Emory Motorsports, based in North Hollywood, has been building, as they put it, “the most iconic, yet personalised Porsche 356s on the planet” since 1996, but none have pushed the boundaries of both engineering and the sensibilities of classic Porsche enthusiasts quite like the 356 RSR.
As shop owner Rod Emory, explains, the RSR “is a no boundaries little hot rod. Too many people are worried about what others are going to think. I want to build cars in the way that I want — some are going to love it and some are going to hate it, but at the end of the day I think people will appreciate it no matter what because of the level of detail, workmanship and craftsmanship that went into making it.”
The car itself started out as nothing more than a rusted-out 1960 356 B coupe before Emory and his team got their hands on it; a blank canvas for them to work their magic. “We wanted to pull all the best pieces from various models and years of Porsche and bring them together in a package that is fun, exciting and kind of mind blowing”, Emory explains.
Using their unique fabrication skills, the team set about replacing the original car’s rusted bodywork with wider, more aggressively profiled aluminium panels — certain sections being hand rolled on an English wheel, a process similar to that used by fabricators in the original Gmünd factory.
This all-new body was then carefully mated to a 1990 964 C2’s chassis, allowing Emory to fit aggressive KW coilover suspension, wider, grippier tyres and larger 964 brakes to ensure the car could handle the power from its 911 derived, near 400 HP four-cylinder, twin-turbocharged engine.
That’s right. The engine, just like the removable aluminium body, is a completely custom design. Designed and built in conjunction with Oregon based Rothsport Racing, the architecture of the motor is all 964, but a new case and crank was developed to allow the team to downsize the engine to four cylinders — it is a 356, after all — while two Garrett turbos make up for any loss in power.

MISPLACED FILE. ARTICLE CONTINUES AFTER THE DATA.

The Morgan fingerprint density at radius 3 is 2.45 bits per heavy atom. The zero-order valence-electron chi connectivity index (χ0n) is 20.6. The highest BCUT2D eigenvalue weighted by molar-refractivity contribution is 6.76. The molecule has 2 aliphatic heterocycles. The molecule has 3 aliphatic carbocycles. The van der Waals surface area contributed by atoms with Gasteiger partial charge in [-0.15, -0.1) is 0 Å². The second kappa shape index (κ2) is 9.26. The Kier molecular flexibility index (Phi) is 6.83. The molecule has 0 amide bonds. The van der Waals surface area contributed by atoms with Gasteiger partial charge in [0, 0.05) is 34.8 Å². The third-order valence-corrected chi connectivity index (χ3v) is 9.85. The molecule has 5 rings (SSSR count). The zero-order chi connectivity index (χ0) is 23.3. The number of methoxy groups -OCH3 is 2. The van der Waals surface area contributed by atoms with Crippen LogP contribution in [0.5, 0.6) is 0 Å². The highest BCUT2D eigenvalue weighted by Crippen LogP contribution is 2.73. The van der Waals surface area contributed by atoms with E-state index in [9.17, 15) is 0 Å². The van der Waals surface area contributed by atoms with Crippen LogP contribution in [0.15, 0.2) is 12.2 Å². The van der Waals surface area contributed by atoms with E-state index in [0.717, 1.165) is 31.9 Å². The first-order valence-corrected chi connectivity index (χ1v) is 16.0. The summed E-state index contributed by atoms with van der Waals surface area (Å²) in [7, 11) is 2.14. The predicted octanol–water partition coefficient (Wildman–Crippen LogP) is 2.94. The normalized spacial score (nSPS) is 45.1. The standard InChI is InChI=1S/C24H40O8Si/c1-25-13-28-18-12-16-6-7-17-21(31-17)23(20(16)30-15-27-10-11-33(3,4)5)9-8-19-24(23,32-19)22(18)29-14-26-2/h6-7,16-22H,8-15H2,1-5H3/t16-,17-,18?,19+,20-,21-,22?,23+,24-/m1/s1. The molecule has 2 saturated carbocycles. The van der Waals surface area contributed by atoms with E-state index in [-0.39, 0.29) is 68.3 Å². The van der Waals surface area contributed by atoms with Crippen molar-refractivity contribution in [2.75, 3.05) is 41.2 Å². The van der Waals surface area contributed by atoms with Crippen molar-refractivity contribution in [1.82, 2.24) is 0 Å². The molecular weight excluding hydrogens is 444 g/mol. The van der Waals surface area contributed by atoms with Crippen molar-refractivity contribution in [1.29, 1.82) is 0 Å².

Those two turbos are mounted in an exposed location at the rear of the car in the style of a Porsche 935. Something, as it turns out, is no accident. As Emory leans down to take a closer look at his creation, he’s keen to point out that the RSR takes inspiration from a number of iconic Porsche models: “There’s styling that’s reminiscent of the old Abarth Carreras, there’s the 935 tail section, a bit of 996/997 stuff going on in the front with the fender slope and headlight area; we even built special 935/956 style centre-lock Momo wheels for it”.
And the details don’t stop there. The pedal boards, air intakes and dashboard are all formed from amber fibreglass, like in a 917, there’s a knurled boost control knob from a 935 located to the right of period correct dials, while the custom made bucket seats feature a Nomex style fabric, similar in aesthetic to that of the material used in the original 908.
The result is a car that pays tribute to Porsche motorsport history while also managing to remain distinctly Californian. Indeed, the location of this sixth running of Luftgekühlt — the debut event for this special build — is particularly special to Emory, not simply because he and 5000 of his “best friends” have access to the Universal Studios backlot. It’s much more than that.
“It’s special to me as my grandfather had an old custom shop right here in Burbank”, says Emory, as he proudly surveys the crowds surrounding his RSR. “This is where the birth of hot rodding was, and it’s that culture that has allowed me to take all the stuff that I love about Porsche and bring it together in a 356 that is just over the top”.
Over the top it may be, but it’s also a beautifully crafted love letter to Porsche models old and new. Something that even the most diehard Porsche purist can be happy about.